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Using drones to monitor flames
Taking to the sky to assist with fire control

Photo courtesy Snohomish County Fire District No. 22

Getchell Fire Assistant Fire Chief Jeremy Stocker demonstrates the department’s drone last year in an undated photo.

SNOHOMISH — A new tool has been added to the arsenal of one fire district that could lead to better response to emergencies, and better public safety coordination.
The tool is an Unmanned Air System (UAS), more commonly known as a drone. Fire officials at Snohomish County Fire District 22 in Getchell began using it last year for incidents that helped
them gain a new perspective that proved beneficial. Snohomish County Fire District 22 is the first county agency to use a drone for incident response.
This is not an average drone picked up at a store. This is a specialized flying tool to get a better view of the scenario when fighting fires.
Getchell Fire began its program in 2016, but didn’t activate and deploy its flying machine until summer 2017 after a lengthy amount of staff training.
Operating the drone means abiding by several laws and rules placed by the Federal Aviation Administration (FAA) as well as local law, and obtaining certain licenses and certifications.
When Snohomish County Fire District 22’s assistant chief and safety trainer Jeremy Stocker goes anyplace these days, he keeps the drone in his work vehicle in case of an emergency.
One use was during a land fire in Snohomish west of state Route 9 in September. The drone was deployed and firefighters saw there were several mini-fires scattered from a live power line.
“I was able to show them (Command) for working the fire, and can scout out the area to figure out what’s going on and it’s proven to be really useful, we can see it while it’s happening and call it over the radio, report progress — it gives us a perspective we’ve never had before.”
The drone was also deployed when the fire district aided the Snohomish County Sheriff’s Office water rescue team in search of a person along the Snohomish River, as well as wild land fires from above.
One incident in particular was when Stocker deployed for a small wildland fire that seemed to not pose a threat to a nearby building, or so fire commanders thought.
“We made contact with the Incident Command there and I put the UAS to give en extra eye in the sky, we saw the fire and power lines, and identified the main fire from above,” Stocker said. “The wind shifted and started blowing towards the building. Command couldn’t see that because of all the smoke on the ground, so from the view overhead we could see the fire moving towards the building and we were able o verify the correct location from above. I feel the UAS helped prevent that building, where Command was, from burning down and the fire was put out before it reached it.”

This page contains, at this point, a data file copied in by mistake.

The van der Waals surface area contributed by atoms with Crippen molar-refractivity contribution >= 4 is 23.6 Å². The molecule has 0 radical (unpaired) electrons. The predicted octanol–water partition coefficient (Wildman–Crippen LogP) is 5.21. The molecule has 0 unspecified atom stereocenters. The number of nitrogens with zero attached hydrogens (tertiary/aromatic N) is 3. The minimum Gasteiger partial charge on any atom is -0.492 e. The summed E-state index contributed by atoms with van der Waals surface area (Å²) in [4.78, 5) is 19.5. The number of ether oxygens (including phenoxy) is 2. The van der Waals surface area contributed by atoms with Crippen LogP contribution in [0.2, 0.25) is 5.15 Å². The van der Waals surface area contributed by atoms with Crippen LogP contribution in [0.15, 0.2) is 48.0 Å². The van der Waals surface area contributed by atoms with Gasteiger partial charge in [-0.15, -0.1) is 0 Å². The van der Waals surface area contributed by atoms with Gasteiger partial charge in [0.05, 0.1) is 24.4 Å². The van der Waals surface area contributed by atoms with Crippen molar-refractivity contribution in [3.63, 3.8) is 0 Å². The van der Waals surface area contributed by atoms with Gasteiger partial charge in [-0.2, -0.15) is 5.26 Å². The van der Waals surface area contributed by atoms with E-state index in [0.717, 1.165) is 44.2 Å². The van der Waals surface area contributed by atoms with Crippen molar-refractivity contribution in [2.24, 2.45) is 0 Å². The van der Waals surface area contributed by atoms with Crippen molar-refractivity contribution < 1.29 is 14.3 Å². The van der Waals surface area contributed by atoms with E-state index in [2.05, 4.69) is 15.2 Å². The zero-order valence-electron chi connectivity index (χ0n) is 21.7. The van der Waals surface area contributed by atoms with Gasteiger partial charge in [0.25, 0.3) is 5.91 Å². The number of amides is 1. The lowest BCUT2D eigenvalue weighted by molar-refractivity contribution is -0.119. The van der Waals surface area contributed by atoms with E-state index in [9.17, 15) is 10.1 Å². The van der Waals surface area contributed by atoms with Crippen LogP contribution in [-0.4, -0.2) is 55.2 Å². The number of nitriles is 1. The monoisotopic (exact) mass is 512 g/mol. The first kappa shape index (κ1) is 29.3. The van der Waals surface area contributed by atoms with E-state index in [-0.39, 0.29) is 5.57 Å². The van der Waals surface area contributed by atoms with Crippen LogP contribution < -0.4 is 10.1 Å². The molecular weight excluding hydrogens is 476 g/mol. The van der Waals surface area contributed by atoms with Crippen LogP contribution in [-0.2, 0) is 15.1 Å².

Both Stocker and Getchell Fire District 22 Chief Travis Hots are certified to operate the drone.
“We still have to follow all the rules from the FAA, which governs the rules for using drones or UASes,” said Stocker. “We can only fly it in the daytime, never over any people, only 400 feet up in the air, and only in Class-G airspace.”
Flying the drone above different airspace such as at Paine Field would mean something different. That’s because it’s a different airspace classification and requires a special permit from the air control tower.
“All this we have to know, train for and prepare when, or if, we use it,” Stocker said. “It’s really helped with learning how to plan for an incident, and we only use it for incidents where we may need a new perspective.”
Stocker said he could see other agencies using it in the future, not only for fire but also for missing people on the run. The legalities would need to be worked out, and that could make room for bigger picture ordinances or law for operating drones. Nobody wants their privacy infringed upon, which Stocker said that is not the use for the drone. It’s for public safety and keeping a better eye on an incident — from 400 feet above in authorized airspace.  
He could even picture a larger drone program in the future within the county.
The Getchell Fire District’s current use has gained interest from agencies reaching out for education.
“I think that as other agencies see this, or have bigger or longer incidents, we can come together and help each other,” he said. “It’s given us situational awareness and a perspective we’ve never had before, it’s not just for fire, or law enforcement, but could possibly aid in disaster relief and command planning. There are so many options.”


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